“A terrible precedent”

Public Knowledge Legal Director John Bergmayer told Ars that “it would be terrible precedent for the FCC to eliminate existing merger conditions. When a merger is granted subject to conditions, the premise is that without those conditions, the merger would harm consumers. Companies should not get a merger do-over any time they think a more receptive set of officials is in power.”

Bergmayer also said that “data caps don’t serve a network management purpose, so if Charter wants to institute them, that means it’s looking to charge its customers more. Of course, companies raising their prices after a merger is exactly what merger critics warn will happen.”

If Charter charges interconnection fees to online streaming providers, it would be “charg[ing] a toll to edge services to reach its customer base,” Bergmayer said. “This is a complete repudiation of net neutrality—Charter’s customers are already paying it for an Internet connection, and Charter should have no right to double dip and try to extract fees from the thriving online video marketplace to make up for declining cable TV revenue. It should try competing, instead of rent-seeking.”

Wood similarly called interconnection fees an example of “double charging.”

“The economics and the technical aspects of interconnection can be made to sound complicated sometimes, but here’s what they boil down to: Cable companies have long lamented that if some other big company is making money on the Internet, then the cable company ought to get a cut of that too,” Wood told Ars. “What that conveniently ignores is that these broadband providers already have a license to print money, thanks to the essential nature of Internet service and the minimal competition that broadband providers face. So Charter and other ISPs already charge their customers handsomely and make a terrific return, and in exchange those paying customers ought to be able to use their Internet connections for whatever content they like.”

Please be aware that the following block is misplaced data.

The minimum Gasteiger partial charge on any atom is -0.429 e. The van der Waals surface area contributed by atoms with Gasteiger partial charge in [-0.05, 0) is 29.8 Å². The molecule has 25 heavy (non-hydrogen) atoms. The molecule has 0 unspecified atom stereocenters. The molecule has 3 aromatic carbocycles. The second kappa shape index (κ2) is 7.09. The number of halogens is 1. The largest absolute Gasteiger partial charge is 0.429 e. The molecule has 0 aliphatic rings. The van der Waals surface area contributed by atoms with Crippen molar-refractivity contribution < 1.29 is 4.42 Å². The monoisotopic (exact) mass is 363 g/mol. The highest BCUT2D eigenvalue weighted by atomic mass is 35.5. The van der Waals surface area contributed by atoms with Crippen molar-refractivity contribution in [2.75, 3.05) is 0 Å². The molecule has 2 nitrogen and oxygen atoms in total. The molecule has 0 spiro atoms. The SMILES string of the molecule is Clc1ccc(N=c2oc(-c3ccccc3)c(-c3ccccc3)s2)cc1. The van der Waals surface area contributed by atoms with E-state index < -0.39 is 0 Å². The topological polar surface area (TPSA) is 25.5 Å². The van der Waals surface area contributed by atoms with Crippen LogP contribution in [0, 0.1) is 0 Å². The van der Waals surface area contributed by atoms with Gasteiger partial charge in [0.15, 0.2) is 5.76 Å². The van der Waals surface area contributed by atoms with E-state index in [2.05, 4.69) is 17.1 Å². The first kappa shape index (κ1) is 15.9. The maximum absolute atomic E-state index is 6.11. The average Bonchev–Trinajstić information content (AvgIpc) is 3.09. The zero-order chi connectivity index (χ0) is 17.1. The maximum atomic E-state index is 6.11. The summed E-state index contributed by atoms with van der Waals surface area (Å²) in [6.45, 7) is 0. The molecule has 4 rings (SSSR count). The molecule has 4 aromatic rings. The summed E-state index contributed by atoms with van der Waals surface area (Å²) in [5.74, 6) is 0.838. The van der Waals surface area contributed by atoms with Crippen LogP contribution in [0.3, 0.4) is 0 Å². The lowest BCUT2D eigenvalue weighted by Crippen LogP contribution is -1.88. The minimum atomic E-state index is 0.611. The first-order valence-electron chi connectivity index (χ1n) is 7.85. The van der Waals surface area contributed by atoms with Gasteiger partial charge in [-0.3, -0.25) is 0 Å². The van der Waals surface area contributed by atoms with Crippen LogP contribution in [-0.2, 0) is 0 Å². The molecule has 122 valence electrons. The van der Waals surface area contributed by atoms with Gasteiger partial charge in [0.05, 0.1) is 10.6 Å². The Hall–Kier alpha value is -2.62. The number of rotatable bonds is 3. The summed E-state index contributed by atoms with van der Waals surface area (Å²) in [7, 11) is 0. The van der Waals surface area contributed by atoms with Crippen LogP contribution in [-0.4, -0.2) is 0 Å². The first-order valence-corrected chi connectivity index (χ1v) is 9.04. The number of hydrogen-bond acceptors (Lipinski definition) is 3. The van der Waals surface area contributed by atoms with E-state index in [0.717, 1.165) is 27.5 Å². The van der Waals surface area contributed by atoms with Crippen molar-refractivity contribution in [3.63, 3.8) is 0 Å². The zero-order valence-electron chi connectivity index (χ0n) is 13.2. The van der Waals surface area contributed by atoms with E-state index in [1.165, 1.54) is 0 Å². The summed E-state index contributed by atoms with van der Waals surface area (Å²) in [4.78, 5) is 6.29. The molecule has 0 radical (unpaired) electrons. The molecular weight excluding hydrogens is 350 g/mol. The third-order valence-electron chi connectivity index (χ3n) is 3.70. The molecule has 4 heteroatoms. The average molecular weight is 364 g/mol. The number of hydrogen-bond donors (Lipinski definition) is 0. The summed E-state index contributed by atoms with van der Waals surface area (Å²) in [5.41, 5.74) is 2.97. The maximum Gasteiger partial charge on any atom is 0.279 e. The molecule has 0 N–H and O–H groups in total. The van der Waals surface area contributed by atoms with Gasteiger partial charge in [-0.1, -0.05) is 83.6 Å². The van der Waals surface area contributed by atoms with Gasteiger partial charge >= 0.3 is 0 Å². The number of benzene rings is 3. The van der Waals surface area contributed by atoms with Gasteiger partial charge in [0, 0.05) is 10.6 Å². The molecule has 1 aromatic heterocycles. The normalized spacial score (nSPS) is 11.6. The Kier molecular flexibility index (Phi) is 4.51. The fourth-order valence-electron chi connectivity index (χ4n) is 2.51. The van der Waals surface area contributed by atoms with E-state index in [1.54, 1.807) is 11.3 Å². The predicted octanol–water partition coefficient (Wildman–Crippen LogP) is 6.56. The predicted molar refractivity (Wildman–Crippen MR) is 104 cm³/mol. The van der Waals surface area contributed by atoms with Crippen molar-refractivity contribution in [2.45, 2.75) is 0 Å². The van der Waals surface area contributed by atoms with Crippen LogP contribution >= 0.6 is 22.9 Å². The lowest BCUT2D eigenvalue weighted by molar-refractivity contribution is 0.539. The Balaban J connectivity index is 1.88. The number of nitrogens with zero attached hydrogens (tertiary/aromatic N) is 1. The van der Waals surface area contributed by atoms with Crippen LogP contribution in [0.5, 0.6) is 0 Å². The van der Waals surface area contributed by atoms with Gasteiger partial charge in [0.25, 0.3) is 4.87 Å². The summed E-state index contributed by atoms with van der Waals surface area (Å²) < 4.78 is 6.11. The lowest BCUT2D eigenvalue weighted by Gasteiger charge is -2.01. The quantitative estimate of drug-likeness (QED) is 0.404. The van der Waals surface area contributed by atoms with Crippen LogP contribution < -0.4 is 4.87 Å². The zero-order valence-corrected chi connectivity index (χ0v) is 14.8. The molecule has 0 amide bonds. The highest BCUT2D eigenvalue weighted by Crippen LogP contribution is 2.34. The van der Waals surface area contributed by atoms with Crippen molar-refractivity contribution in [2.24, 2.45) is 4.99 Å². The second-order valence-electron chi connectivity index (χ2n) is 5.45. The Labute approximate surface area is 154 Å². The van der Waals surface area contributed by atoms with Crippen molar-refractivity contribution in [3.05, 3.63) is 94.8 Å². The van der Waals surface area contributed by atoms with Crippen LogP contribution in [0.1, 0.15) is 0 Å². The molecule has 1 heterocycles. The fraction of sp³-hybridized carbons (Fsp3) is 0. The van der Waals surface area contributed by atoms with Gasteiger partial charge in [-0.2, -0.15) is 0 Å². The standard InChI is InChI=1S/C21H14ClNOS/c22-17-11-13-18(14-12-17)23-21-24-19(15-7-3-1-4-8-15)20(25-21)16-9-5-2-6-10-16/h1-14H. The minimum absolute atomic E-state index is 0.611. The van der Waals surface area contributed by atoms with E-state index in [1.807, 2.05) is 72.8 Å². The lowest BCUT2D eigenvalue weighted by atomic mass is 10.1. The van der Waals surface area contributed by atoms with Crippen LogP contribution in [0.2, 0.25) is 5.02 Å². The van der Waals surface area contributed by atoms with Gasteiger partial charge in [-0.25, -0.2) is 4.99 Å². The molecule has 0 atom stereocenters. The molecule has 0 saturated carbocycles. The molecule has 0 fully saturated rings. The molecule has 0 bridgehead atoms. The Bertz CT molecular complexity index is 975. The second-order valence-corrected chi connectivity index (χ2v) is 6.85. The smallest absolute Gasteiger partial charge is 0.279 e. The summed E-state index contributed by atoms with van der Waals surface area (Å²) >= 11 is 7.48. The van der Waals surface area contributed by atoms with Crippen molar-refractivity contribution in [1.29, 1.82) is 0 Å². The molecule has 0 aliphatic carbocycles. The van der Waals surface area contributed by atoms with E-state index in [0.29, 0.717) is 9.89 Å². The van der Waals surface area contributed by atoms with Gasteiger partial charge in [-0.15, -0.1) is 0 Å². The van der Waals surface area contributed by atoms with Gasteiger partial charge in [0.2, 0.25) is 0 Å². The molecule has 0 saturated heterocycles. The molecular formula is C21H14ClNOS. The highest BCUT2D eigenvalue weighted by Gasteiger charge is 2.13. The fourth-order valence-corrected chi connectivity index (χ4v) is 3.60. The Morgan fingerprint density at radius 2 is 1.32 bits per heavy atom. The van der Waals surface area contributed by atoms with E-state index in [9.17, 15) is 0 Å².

The fact that the streaming video market has grown “does nothing to justify the claim that these companies ought to pay again, simply so that Charter will transmit the content that its own broadband customers have already paid Charter to access,” Wood continued. “And it does nothing to address the fact that smaller edge providers won’t have the same ability to pay ISPs’ new tolls, or that all of these fee increases eventually come home to roost with the same customer base of people paying ISPs for their Internet connections and paying streaming video providers for their monthly services, too.”

Disclosure: The Advance/Newhouse Partnership, which owns 13 percent of Charter, is part of Advance Publications. Advance Publications owns Condé Nast, which owns Ars Technica.

* This article was automatically syndicated and expanded from Ars Technica.